‘Pipeline’ at Victory Gardens: As a black teen drifts, mother strives to find meeting ground
Review: “Pipeline” by Dominique Morisseau, directed by Cheryl Lynn Bruce at Victory Gardens Theater through March 3. ★★★★
By Lawrence B. Johnson
Omari is 16, maybe 17 years old and he’s in serious trouble. He’s black, a bright kid, from a decent family. True, it’s a broken family. Omari’s mother, a high school teacher, and his father, a lawyer, are divorced. They’re good people. They send O – everybody calls him O – to a private school. The boy is deeply angry, and now he’s facing expulsion from school, and maybe much worse, for assaulting a teacher. This the perilous crux of Dominique Morisseau’s play “Pipeline,” on gripping display at Victory Gardens Theater.
Omari’s mom, Nya (played with loving conviction and wrenching anxiety by Tyla Abercrumbie), is panicked. She does not teach at a private school; she tries to keep order and sanity while spreading light at a public inner city school in a metropolis. Nya is very familiar with anger and violence; she observes it every day. She knows where it can and does lead, and she’s deathly afraid that her son will be turned out from the protective environment of a private education. Actually, he’s facing charges; in reality, this smart young man from smart parents is staring at the possibility of prison. Not just because he pushed a provoking teacher against a blackboard, but because this latest offense is his third strike.
Obsessed with worry, Nya brings her teetering world into the classroom in the form of a poem by Gwendolyn Brooks titled “We real cool.” It’s from 1960, and it’s worth repeating here:
We real cool. We
left school. We
lurk late. We
strike straight. We
sing sin. We
thin gin. We
jazz June. We
In the back of Nya’s mind, but in our full gaze, Omari (the dazzling Matthew Elam) raps out the words as they are projected graffiti-like on a rear wall. Omari is already beyond his mom’s reach. Enter middle-aged Xavier, the man, Dad (Mark Spates Smith). He’s got this. What the boy needs is discipline. Nya is too soft. Omari needs a man’s firm hand on his shoulder. The drill instructor will now take over, shape this boy up.
What follows is doubly marvelous theater: brilliantly concise and pointed writing by Morisseau and breathtaking delivery by Elam in a crushing monologue. At first, the old man is in Omari’s face – or rather, just behind him, on his neck, making imperious noises as if he expects the boy to reply meekly, “Sir, yes, Sir.” But that ain’t happening.
With consummate control of text, temperament, inflection and his own body, Elam’s long-simmering O lays it out for his dad: this man who writes the checks that show up regular as clockwork even if their author never makes the scene. Omari recalls studying a familiar envelope with its reliable contents and wondering who, or what, was actually the source of this cash expression of support. Was it his father, who never had time for him personally, or was it a bank computer that kicked out the expected dole with such unfailing punctuality? O’s speech evolves through a winding moral indictment and it ends with a fierce, categorical repudiation of his father. Nothing is left for the drill instructor but to do an about-face.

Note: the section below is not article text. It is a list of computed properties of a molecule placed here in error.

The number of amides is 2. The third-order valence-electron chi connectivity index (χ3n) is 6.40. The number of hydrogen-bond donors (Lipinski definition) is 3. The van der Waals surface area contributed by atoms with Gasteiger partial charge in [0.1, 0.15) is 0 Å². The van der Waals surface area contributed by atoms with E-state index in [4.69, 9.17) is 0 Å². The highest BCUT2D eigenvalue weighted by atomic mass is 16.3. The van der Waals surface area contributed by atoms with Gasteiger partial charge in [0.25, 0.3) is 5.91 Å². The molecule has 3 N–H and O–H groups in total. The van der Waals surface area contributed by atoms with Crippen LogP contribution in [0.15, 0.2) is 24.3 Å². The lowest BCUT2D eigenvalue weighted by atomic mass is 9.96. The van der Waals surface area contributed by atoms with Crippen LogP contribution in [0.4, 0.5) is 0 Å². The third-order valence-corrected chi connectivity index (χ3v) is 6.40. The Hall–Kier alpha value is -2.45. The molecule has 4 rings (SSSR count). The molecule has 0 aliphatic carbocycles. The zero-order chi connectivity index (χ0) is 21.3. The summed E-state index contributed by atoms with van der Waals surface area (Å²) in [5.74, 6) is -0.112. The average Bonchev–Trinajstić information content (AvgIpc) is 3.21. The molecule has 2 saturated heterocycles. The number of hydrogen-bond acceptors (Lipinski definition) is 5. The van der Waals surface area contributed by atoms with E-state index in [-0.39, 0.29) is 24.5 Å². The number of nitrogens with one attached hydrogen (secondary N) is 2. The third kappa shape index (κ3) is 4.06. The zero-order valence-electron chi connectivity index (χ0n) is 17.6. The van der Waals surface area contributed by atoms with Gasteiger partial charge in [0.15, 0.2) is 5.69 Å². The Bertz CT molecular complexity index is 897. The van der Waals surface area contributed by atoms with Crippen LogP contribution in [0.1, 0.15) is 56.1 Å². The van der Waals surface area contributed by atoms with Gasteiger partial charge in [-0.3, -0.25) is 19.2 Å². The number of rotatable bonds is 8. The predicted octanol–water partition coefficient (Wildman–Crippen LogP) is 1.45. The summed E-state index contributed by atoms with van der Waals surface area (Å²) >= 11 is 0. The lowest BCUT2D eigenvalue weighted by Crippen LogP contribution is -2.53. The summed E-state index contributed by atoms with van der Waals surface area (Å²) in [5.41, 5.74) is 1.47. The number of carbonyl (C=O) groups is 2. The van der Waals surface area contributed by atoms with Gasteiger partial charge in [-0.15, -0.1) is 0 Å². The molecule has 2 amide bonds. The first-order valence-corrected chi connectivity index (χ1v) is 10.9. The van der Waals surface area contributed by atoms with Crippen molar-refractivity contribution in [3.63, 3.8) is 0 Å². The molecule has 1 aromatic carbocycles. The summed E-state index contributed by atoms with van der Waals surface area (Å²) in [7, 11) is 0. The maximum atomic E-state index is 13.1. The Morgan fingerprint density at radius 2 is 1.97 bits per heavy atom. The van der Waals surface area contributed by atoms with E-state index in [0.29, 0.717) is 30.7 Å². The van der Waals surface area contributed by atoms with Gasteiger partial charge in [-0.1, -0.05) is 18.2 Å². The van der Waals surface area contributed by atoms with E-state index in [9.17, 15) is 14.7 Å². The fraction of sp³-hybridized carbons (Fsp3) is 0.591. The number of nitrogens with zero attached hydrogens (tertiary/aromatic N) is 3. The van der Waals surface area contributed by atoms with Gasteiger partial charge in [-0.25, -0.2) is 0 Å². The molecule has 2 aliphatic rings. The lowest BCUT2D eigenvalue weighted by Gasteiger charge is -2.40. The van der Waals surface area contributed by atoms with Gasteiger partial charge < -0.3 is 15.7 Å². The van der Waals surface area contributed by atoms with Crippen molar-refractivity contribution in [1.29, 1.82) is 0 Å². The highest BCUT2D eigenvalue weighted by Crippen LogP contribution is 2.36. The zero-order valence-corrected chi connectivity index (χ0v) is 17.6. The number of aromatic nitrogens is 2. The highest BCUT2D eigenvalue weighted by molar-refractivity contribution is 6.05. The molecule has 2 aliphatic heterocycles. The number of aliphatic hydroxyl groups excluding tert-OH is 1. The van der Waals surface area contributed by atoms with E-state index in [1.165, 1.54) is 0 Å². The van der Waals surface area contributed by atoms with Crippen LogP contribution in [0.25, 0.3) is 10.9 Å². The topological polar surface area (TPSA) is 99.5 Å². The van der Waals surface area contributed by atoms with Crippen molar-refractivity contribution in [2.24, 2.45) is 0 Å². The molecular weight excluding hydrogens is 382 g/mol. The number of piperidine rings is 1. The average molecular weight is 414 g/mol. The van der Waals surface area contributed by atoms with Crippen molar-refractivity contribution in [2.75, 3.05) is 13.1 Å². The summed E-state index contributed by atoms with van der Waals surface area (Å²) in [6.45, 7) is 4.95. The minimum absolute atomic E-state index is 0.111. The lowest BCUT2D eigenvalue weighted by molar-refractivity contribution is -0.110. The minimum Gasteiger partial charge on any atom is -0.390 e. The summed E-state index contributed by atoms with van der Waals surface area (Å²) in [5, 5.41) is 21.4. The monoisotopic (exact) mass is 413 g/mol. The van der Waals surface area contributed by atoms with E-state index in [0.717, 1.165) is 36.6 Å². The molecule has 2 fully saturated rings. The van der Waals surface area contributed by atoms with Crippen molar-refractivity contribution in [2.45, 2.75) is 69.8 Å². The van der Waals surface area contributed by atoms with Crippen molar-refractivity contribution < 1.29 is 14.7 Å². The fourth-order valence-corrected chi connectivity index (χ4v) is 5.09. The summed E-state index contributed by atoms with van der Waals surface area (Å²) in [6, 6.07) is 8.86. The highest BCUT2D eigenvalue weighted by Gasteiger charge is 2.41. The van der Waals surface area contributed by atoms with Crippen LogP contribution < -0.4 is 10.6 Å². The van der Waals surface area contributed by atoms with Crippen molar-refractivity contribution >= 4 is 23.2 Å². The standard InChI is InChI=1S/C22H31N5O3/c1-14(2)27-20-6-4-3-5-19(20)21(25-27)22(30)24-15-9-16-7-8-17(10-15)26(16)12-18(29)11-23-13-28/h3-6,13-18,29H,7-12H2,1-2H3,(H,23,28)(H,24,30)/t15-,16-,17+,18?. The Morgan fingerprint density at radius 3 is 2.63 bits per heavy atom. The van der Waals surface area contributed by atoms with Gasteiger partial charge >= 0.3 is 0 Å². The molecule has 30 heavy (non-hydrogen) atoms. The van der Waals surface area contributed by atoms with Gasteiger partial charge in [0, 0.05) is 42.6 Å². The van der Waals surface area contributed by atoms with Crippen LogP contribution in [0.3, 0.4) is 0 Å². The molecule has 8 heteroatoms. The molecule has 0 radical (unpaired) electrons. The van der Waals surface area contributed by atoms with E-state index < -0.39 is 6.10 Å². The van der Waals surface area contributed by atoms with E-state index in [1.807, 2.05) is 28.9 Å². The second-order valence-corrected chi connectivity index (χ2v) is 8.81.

Omari is still in hot water at school, but he eventually tries to explain to his mother how it went down. The class was studying Richard Wright’s novel “Native Son,” and the teacher began pressing Omari for his interpretation of the hounded protagonist Bigger Thomas. Sensing that the teacher was comparing him to Bigger, O felt himself suffocating, felt like the walls were closing in on him, had to leave the room. Without permission, he rose to go, but the teacher got in his way; Omari removed him, against blackboard.
None of this is OK, of course. Nya reminds her son that teachers are there to prod, that the classroom is a dynamic space. Ultimately, she breaks through with an appeal: that Omari instruct her. How can she help, what does he want in order to establish communication, what are his ground rules? So Omari lists them. My favorite: Don’t push me…except when you really need to. There is no promise of happily ever after here, but there is light and there is connection. Smart boy, savvy mom. Good chance.
The consuming intensity of “Pipeline” is relieved by two very funny female characters: O’s classmate and girlfriend Jasmine (Aurora Real de Asua, by turns deliciously wry and dryly direct) and a foul-mouthed, ever-kvetching white teacher at Nya’s school done to pinched perfection by Janet Ulrich Brooks.
- Performance location, dates and times: Details at TheatreInChicago.com